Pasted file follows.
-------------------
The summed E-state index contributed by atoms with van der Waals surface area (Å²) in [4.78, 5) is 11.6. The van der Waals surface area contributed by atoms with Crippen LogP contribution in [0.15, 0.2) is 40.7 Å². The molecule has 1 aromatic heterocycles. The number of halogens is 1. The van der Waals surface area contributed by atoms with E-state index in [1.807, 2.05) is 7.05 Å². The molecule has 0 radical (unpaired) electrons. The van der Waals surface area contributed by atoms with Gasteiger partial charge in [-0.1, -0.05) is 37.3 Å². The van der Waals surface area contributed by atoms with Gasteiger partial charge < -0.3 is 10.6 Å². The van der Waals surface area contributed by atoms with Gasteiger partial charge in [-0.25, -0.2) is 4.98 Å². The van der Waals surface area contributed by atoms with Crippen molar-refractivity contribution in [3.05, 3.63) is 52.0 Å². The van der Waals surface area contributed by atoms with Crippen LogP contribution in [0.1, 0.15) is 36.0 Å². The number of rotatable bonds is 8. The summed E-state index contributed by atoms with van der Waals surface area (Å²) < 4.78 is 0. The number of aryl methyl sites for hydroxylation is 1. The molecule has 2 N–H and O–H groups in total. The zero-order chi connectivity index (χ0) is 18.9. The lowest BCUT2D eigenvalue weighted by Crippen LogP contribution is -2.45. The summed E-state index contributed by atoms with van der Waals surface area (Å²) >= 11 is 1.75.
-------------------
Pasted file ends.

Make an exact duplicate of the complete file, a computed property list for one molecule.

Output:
The summed E-state index contributed by atoms with van der Waals surface area (Å²) in [4.78, 5) is 11.6. The van der Waals surface area contributed by atoms with Crippen LogP contribution in [0.15, 0.2) is 40.7 Å². The molecule has 1 aromatic heterocycles. The number of halogens is 1. The van der Waals surface area contributed by atoms with E-state index in [1.807, 2.05) is 7.05 Å². The molecule has 0 radical (unpaired) electrons. The van der Waals surface area contributed by atoms with Gasteiger partial charge in [-0.1, -0.05) is 37.3 Å². The van der Waals surface area contributed by atoms with Gasteiger partial charge < -0.3 is 10.6 Å². The van der Waals surface area contributed by atoms with Gasteiger partial charge in [-0.25, -0.2) is 4.98 Å². The van der Waals surface area contributed by atoms with Crippen molar-refractivity contribution in [3.05, 3.63) is 52.0 Å². The van der Waals surface area contributed by atoms with Crippen LogP contribution in [0.1, 0.15) is 36.0 Å². The number of rotatable bonds is 8. The summed E-state index contributed by atoms with van der Waals surface area (Å²) < 4.78 is 0. The number of aryl methyl sites for hydroxylation is 1. The molecule has 2 N–H and O–H groups in total. The zero-order chi connectivity index (χ0) is 18.9. The lowest BCUT2D eigenvalue weighted by Crippen LogP contribution is -2.45. The summed E-state index contributed by atoms with van der Waals surface area (Å²) >= 11 is 1.75.